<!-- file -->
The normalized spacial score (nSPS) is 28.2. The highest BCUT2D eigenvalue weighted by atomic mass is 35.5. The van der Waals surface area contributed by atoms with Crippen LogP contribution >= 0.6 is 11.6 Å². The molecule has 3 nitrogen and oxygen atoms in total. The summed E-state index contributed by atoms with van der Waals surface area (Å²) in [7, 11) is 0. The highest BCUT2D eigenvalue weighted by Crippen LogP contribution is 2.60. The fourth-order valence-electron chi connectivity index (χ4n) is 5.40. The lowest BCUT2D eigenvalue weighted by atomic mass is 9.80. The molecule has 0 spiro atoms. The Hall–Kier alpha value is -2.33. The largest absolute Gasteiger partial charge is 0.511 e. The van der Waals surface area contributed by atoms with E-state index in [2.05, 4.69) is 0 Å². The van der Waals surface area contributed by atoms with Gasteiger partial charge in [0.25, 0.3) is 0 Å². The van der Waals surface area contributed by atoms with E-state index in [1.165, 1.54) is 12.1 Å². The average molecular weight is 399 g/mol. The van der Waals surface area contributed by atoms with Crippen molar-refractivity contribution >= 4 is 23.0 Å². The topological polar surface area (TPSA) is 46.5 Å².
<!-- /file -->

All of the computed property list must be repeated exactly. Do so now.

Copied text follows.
The normalized spacial score (nSPS) is 28.2. The highest BCUT2D eigenvalue weighted by atomic mass is 35.5. The van der Waals surface area contributed by atoms with Crippen LogP contribution >= 0.6 is 11.6 Å². The molecule has 3 nitrogen and oxygen atoms in total. The summed E-state index contributed by atoms with van der Waals surface area (Å²) in [7, 11) is 0. The highest BCUT2D eigenvalue weighted by Crippen LogP contribution is 2.60. The fourth-order valence-electron chi connectivity index (χ4n) is 5.40. The lowest BCUT2D eigenvalue weighted by atomic mass is 9.80. The molecule has 0 spiro atoms. The Hall–Kier alpha value is -2.33. The largest absolute Gasteiger partial charge is 0.511 e. The van der Waals surface area contributed by atoms with E-state index in [2.05, 4.69) is 0 Å². The van der Waals surface area contributed by atoms with Gasteiger partial charge in [0.25, 0.3) is 0 Å². The van der Waals surface area contributed by atoms with E-state index in [1.165, 1.54) is 12.1 Å². The average molecular weight is 399 g/mol. The van der Waals surface area contributed by atoms with Crippen molar-refractivity contribution >= 4 is 23.0 Å². The topological polar surface area (TPSA) is 46.5 Å².